Almost a decade ago (although sometimes it feels like yesterday), my grandfather was killed in a car accident. My sister is the one who called to tell me what had happened and I will always remember, in technicolor detail, the events of that day. Every phone call I made to family members, telling them the news. Every word spoken at dinner that night with my cousins. The smell of the jasmine hanging in the humidity that Texas afternoon when I ran outside into the street to hear my sister better. The intensity of the heat of my tears. It is so embedded in me, because I loved him so much, but not in the uncomplicated way that most grandchildren love their grandparents. No, Papa and I loved each other like two boulders wedged in canyon - intractable and uncomfortable, often grating up against each other, but also propping each other up with our strength so that we wouldn't fall.
My father was an only child and so my sister and I were the only grandchildren on that side of the family. My grandad, or Papa as we called him, adored us. And we adored him too, but, as I said, the relationship wasn't easy. My grandfather could be cranky and impatient. When he lost his temper, he was demanding and loud. He could be stubborn. And he adhered to archaic notions about many subjects, particularly women in the workplace, that women had no business being in charge. "Women shouldn't be CEO's" he would say, "they're too emotional." To which I would always reply "I'll tell that to the board when they offer me the job."
But he had a fabulous sense of humor. And he always wanted to know what was going on in our lives. And if we weren't with him, then he was planning the next time he could see us. He frequently sent us postcards from his travels and many page-long letters telling us about how proud he was of us, how much he loved us, and how he hoped we would be the best at everything we tried. His archaic notions about women in the workplace only applied to women who weren't his granddaughters -- to him, we could do or be anything we wanted.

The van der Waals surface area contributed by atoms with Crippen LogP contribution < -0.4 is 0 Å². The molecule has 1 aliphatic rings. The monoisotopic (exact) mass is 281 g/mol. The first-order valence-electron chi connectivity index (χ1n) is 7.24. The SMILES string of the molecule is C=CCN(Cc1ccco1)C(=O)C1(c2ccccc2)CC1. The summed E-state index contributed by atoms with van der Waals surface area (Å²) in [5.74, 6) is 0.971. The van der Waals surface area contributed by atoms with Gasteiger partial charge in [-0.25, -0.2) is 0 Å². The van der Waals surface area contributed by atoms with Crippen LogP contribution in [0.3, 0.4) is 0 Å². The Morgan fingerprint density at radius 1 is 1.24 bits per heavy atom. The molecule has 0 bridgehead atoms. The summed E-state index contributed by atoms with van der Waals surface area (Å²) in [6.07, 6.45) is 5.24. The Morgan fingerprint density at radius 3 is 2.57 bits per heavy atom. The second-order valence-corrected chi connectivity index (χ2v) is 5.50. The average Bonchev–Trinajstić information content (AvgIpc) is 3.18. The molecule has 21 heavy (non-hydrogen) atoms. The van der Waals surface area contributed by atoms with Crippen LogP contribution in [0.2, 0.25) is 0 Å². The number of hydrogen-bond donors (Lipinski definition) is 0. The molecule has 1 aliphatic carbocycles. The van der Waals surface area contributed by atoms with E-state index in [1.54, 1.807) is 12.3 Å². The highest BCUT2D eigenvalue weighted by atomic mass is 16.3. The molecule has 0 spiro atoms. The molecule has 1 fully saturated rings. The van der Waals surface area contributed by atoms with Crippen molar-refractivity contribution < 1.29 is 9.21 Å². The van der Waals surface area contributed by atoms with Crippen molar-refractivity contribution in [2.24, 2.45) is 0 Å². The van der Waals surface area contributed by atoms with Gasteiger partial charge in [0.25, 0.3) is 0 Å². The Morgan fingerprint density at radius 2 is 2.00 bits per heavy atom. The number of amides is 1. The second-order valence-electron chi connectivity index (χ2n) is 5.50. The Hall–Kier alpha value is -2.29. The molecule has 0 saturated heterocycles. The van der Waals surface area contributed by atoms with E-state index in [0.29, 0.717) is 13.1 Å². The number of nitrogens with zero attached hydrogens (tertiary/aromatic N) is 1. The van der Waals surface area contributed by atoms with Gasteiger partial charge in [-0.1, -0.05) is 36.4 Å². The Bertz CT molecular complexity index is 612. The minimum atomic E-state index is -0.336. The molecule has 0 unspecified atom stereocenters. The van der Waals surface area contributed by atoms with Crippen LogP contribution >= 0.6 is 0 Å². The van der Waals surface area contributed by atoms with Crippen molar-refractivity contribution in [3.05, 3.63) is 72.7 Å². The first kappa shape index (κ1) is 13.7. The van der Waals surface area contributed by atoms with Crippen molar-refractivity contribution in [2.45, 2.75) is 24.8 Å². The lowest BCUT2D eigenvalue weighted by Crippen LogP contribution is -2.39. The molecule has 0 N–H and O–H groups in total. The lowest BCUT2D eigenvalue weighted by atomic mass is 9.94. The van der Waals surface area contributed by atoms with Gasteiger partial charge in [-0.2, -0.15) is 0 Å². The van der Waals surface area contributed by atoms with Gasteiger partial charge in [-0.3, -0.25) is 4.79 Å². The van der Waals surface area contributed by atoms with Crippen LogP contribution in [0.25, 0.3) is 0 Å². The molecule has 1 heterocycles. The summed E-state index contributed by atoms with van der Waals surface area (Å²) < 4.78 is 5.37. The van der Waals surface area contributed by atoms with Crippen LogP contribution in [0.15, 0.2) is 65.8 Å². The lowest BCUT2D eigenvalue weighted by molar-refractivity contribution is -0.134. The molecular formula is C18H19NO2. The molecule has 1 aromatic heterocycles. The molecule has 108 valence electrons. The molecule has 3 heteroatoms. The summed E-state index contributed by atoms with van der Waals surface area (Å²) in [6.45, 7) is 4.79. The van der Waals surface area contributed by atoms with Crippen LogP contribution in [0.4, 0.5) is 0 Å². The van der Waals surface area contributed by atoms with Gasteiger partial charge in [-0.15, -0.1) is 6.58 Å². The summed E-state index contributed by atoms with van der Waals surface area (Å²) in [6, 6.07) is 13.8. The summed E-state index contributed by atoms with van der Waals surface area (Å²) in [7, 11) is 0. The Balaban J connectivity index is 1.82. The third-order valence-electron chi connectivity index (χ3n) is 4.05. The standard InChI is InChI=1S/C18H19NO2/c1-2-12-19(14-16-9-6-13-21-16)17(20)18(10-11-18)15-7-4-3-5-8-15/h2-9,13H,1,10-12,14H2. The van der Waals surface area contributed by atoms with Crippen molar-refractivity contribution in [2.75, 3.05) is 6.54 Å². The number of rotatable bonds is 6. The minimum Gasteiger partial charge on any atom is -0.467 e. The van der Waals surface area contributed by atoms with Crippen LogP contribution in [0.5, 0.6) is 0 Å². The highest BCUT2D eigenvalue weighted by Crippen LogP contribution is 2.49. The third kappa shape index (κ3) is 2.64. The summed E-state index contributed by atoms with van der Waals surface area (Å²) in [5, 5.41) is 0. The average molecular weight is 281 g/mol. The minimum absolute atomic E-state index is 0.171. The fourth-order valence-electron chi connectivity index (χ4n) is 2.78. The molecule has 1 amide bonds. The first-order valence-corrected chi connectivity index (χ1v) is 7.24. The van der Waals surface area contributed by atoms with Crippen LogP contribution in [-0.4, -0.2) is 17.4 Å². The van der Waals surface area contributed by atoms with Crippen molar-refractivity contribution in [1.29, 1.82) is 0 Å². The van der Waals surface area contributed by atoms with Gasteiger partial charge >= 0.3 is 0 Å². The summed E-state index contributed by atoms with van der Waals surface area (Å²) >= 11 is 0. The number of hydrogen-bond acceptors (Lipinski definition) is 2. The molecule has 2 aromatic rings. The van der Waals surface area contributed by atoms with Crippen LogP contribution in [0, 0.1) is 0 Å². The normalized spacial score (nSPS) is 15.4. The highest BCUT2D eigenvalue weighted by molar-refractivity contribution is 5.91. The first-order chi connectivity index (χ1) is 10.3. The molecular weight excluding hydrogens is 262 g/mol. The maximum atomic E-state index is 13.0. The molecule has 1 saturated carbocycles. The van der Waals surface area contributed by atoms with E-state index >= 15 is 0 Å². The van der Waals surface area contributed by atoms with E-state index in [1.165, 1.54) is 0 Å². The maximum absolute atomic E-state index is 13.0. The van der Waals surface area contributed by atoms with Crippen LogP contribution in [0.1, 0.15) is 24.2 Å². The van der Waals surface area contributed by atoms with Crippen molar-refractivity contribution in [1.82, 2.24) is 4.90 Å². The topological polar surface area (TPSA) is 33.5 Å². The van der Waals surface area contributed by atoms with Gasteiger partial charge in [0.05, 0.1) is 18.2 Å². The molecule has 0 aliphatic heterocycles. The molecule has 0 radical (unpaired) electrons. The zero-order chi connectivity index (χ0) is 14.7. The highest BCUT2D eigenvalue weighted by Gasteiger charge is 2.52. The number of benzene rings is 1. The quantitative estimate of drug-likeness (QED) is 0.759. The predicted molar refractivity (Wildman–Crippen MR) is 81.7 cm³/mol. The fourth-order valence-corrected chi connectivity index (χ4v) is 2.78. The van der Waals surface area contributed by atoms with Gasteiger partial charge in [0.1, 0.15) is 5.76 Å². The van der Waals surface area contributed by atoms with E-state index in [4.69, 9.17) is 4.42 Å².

Papa and I argued a lot, but we loved each other a lot too, and neither one of us ever doubted that.
As it turns out, what has been the greatest gift to me from him after his death, were those letters and postcards. Shortly after I was accepted into my Ph.D. program at Tulane in New Orleans, I found a postcard he'd sent me from New Orleans where he was attending a medical conference many many years earlier. His postcard said that he knew I could do anything I wanted, all I had to do was try, and that he was proud of me. It was one of the few things I took with me when I made the temporary move there for my coursework.
Over a year ago I moved to London from Texas, and then last weekend I moved to a different house here in London. As I was unpacking my cookbooks, one of them fell off the shelf, and I caught a glimpse of the last page. This was a cookbook I rarely used, and in fact, had almost forgotten I had it since these days I find most of my recipes online. I noticed my grandfather's distinctive handwriting*; he had given me the cookbook for Christmas when I was 17 years old, and had written a letter to me on the back page about the generations of cooks in my family and my similarities to them. He pointed out details about how I was like each of my grandmothers and great-grandmothers and great-great grandmothers. He noted how I was an early riser like one of the great-grandmothers - a trait which I have noticed over the years as being unusual in my family (everyone on that side of the family can sleep until noon).
I didn't even get halfway through the letter before the tears arrived. I had forgotten he had given me that cookbook and I hadn't read that letter since the Christmas he gave it to me (almost 18 years ago). I had just dutifully carted it around with me through the years and through many moves.